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Growing Tablet Sales to Boost Hon Hai: Analyst

The craze for tablet computers has started to cannibalize sales of PCs. But with market leader Apple priced at nearly $330 a share, Taiwan's Hon Hai may be a cheaper way to gain exposure to this growth story, suggested a technology analyst.

Chinese workers assemble electronic components at the Taiwanese technology giant Foxconn's factory in Shenzhen.
AFP | Getty Images
Chinese workers assemble electronic components at the Taiwanese technology giant Foxconn's factory in Shenzhen.

Steven Pelayo, the regional head of technology research at HSBC, forecasts tablet sales hitting around 55-60 million this year, a near 3-fold increase from 2010, where sales hit roughly 20 million. He added that Apple would be a key beneficiary of this.

And Hon Hai stands to gain as “roughly one-third of its revenues come from Apple”, Pelayo told CNBC. (Watch video here.)

“They are struggling a little bit right now with duplicate manufacturing costs, as well as some rising wage costs. We think that all (of these will) trough in this quarter... (presenting) an excellent opportunity to get exposed to a name that's growing rapidly.”

Pelayo said he is not that upbeat on PC markers because of “pretty negative revisions” in PC market forecast as we enter into the second quarter.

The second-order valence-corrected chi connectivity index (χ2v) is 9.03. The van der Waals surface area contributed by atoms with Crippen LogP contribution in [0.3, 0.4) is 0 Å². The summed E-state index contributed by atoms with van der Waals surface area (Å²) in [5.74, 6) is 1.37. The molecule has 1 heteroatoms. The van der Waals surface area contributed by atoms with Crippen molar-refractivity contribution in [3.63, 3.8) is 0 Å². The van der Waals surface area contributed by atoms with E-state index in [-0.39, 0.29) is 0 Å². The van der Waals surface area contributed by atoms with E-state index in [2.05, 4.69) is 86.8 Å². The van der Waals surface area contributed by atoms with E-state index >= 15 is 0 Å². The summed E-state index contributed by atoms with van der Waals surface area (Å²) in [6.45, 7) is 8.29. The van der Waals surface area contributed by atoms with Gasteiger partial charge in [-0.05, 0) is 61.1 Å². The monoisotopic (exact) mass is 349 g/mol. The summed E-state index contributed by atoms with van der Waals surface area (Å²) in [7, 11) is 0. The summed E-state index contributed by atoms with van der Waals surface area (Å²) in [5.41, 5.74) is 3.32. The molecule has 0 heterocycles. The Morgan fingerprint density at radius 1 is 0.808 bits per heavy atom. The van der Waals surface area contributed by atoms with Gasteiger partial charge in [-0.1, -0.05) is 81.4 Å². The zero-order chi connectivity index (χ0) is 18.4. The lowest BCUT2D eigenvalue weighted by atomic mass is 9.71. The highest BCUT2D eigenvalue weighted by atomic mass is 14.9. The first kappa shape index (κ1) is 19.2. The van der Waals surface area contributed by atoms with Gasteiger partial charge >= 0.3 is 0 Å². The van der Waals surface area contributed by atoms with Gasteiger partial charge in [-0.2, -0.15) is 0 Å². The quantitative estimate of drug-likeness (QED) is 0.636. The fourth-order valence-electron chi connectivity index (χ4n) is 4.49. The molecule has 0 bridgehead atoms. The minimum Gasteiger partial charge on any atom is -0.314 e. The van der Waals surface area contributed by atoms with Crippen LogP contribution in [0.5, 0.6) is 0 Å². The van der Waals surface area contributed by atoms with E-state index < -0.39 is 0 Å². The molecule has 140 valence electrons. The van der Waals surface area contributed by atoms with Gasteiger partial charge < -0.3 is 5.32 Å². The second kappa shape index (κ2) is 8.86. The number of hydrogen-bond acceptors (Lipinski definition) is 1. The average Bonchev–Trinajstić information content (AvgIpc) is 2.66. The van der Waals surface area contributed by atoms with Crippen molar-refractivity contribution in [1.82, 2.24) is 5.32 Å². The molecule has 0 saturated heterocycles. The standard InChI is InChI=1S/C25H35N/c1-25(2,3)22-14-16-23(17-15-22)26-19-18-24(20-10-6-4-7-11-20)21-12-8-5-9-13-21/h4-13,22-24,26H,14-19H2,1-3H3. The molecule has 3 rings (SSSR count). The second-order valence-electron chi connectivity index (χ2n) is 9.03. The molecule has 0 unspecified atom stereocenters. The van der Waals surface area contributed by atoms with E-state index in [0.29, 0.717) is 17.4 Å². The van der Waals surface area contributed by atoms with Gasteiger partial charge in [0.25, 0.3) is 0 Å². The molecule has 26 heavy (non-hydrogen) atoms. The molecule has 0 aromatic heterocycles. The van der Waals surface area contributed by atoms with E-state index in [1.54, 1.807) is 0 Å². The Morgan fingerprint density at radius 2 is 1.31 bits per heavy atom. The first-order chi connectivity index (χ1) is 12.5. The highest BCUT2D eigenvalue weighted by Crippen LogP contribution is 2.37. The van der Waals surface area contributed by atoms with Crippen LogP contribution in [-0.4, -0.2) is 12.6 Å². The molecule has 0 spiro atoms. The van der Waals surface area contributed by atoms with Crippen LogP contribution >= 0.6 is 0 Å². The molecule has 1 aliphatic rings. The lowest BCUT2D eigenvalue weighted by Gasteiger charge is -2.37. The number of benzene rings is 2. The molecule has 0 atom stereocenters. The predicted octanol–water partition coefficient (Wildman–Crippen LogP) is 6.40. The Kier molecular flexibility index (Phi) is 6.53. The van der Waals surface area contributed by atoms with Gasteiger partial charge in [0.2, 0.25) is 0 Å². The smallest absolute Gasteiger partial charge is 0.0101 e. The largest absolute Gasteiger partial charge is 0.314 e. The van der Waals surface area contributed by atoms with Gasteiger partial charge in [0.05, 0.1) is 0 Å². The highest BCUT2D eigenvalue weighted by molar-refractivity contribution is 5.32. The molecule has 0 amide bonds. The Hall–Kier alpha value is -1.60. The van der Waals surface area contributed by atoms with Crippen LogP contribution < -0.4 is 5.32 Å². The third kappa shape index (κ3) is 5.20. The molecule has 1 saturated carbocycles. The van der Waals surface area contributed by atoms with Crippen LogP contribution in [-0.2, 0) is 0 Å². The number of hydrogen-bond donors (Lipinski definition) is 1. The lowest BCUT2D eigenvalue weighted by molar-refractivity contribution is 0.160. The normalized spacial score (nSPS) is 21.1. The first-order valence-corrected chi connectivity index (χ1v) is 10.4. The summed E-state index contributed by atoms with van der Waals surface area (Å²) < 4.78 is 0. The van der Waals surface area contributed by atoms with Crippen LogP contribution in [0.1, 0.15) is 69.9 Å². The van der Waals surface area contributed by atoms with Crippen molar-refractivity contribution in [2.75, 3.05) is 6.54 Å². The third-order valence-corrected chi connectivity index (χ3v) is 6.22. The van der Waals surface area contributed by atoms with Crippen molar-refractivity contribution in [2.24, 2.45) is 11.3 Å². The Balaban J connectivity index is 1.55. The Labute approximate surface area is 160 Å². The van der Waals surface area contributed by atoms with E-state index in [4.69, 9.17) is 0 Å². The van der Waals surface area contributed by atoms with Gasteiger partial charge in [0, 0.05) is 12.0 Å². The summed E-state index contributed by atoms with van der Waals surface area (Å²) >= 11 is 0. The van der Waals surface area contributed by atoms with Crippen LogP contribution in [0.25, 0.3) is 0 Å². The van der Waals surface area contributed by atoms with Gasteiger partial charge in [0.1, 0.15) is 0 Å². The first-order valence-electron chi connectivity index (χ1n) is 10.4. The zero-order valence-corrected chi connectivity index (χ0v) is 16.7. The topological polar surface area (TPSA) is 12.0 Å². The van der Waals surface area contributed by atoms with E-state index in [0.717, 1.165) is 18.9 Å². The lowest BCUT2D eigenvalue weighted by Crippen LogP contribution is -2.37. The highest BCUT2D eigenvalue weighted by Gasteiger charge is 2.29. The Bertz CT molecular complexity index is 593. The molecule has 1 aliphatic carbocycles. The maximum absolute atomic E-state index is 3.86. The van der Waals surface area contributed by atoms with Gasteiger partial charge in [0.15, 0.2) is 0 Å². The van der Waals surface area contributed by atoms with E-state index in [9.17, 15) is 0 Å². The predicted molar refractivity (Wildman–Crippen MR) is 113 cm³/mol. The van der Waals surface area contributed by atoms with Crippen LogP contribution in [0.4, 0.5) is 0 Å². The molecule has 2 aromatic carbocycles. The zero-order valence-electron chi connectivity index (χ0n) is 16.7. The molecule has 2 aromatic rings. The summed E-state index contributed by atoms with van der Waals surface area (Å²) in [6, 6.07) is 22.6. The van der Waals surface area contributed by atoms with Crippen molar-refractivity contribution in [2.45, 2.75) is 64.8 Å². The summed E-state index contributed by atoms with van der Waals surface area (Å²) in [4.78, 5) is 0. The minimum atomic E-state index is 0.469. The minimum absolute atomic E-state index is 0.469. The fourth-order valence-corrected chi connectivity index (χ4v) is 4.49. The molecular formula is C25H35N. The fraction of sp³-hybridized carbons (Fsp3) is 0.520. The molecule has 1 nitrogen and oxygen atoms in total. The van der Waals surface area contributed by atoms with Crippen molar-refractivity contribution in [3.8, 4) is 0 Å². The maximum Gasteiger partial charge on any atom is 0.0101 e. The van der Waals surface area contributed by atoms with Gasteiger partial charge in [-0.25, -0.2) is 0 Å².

Pelayo now expects shipments of PC units to fall 1 percent in 2011, a sharp downward revision from his earlier call for growth of up to 8 percent.

His view was echoed by Gartner's latest findings: worldwide PC shipments, excluding tablet computers, fell 1.1 percent to 84.3 million units in the first quarter of 2011, far short of its earlier forecast for 3 percent growth.

Pelayo blamed the decline in PC demand on the arrival of Apple's iPad 2, as well as the deadly Japan earthquake and tsunami, which halted production at major tech component makers such as Toshiba.

Pelayo said those supply disruptions could negatively impact tech firms' second-quarter outlook, and worse, their third-quarter forecasts as well.

Disclosure: HSBC and Pelayo have no holdings in Hon Hai.

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